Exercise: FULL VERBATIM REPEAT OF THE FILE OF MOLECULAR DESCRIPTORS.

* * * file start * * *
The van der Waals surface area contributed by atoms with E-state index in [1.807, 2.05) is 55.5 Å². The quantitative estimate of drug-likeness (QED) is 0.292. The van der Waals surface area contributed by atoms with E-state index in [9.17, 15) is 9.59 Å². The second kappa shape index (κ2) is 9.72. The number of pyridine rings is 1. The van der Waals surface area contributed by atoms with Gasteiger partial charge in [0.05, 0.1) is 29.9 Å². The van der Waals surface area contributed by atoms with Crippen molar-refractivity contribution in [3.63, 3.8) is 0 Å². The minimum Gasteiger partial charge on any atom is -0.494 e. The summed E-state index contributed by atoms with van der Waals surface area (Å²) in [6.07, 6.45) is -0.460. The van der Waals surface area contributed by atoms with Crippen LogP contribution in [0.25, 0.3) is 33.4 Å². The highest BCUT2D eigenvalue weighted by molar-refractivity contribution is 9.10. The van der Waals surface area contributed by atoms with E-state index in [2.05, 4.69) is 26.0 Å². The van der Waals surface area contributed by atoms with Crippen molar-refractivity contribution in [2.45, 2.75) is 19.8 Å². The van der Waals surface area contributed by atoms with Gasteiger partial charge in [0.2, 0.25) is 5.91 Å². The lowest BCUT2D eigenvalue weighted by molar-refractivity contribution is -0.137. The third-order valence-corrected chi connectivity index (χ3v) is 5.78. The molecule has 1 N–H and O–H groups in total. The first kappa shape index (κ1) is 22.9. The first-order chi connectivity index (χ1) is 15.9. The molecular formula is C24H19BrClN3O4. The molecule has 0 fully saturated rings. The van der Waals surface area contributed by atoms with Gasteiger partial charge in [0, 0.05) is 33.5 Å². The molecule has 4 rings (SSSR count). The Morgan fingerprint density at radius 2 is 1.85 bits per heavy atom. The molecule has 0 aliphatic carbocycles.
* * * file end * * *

The van der Waals surface area contributed by atoms with E-state index in [1.807, 2.05) is 55.5 Å². The quantitative estimate of drug-likeness (QED) is 0.292. The van der Waals surface area contributed by atoms with E-state index in [9.17, 15) is 9.59 Å². The second kappa shape index (κ2) is 9.72. The number of pyridine rings is 1. The van der Waals surface area contributed by atoms with Gasteiger partial charge in [0.05, 0.1) is 29.9 Å². The van der Waals surface area contributed by atoms with Crippen molar-refractivity contribution in [3.63, 3.8) is 0 Å². The minimum Gasteiger partial charge on any atom is -0.494 e. The summed E-state index contributed by atoms with van der Waals surface area (Å²) in [6.07, 6.45) is -0.460. The van der Waals surface area contributed by atoms with Crippen LogP contribution in [0.25, 0.3) is 33.4 Å². The highest BCUT2D eigenvalue weighted by molar-refractivity contribution is 9.10. The van der Waals surface area contributed by atoms with E-state index in [2.05, 4.69) is 26.0 Å². The van der Waals surface area contributed by atoms with Crippen molar-refractivity contribution in [2.45, 2.75) is 19.8 Å². The van der Waals surface area contributed by atoms with Gasteiger partial charge in [0.2, 0.25) is 5.91 Å². The lowest BCUT2D eigenvalue weighted by molar-refractivity contribution is -0.137. The third-order valence-corrected chi connectivity index (χ3v) is 5.78. The molecule has 1 N–H and O–H groups in total. The first kappa shape index (κ1) is 22.9. The first-order chi connectivity index (χ1) is 15.9. The molecular formula is C24H19BrClN3O4. The molecule has 0 fully saturated rings. The van der Waals surface area contributed by atoms with Gasteiger partial charge in [0, 0.05) is 33.5 Å². The molecule has 4 rings (SSSR count). The Morgan fingerprint density at radius 2 is 1.85 bits per heavy atom. The molecule has 0 aliphatic carbocycles.